Farm animals are an important integrated part of most organic farms. They make valuable contributions to the productivity and sustainability of organic agricultural systems.
In addition to this strong economic bond between humans and animals in organic farming, there also is a moral (and sometimes emotional) bond to animals as sentient and fellow beings on this planet.
This imposes a responsibility on humans for the welfare of farm animals and herd management software. However, the development of organic animal husbandry has been slower than organic plant production.
There are several reasons for this, historical and philosophical as well as the fact that research on animal production often is more expensive and difficult to carry out compared to crop research.
However, organic animal research has increased considerably in several European countries lately and resulting from this, improved efficiency and productivity can be expected in organic animal production, as well as better animal welfare.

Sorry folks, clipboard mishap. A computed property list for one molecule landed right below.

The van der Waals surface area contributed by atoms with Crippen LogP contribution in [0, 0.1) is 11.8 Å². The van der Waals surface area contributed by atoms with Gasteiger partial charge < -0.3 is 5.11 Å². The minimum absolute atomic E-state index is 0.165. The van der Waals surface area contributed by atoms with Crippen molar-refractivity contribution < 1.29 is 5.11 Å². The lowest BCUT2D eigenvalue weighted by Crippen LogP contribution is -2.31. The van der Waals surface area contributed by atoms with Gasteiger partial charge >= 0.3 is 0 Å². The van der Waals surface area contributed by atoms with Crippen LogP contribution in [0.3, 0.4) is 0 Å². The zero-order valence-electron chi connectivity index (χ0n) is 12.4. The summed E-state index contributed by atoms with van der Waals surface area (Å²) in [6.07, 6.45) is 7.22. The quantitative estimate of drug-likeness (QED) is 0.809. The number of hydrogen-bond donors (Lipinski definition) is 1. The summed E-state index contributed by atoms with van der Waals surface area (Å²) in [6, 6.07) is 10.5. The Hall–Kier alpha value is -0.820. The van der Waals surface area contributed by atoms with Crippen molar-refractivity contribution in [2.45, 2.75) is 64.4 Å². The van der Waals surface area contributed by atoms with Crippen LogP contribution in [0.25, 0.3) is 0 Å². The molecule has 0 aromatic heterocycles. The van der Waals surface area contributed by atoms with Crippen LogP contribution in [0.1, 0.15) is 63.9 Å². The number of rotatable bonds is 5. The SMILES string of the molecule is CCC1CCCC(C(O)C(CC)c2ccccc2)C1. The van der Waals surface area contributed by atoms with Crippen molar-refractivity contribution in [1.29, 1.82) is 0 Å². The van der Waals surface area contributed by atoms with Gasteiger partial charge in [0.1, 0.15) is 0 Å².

Animals are an important part of most organic farms and research to develop better organic systems is now performed in many European countries. Thus we can expect organic animal production to increase during the years to come.
In organic farming, agriculture is often referred to as an agroecosystem. An agroecosystem is a community of plants and animal interaction with their physical and chemical environments that have been modified by people to produce feed, fibers, and other products for human consumption and processing.
The goal of organic farming is to design a quilt of agroecosystems within a landscape unit, each mimicking the structure and function of local, natural ecosystems, thus acquiring their resilience and sustainability.
Ideally, the organic farmer manipulates the natural ecosystem to achieve sustainable production, using an understanding of ecological relationships while trying to minimize the use of external inputs and harm to the environment.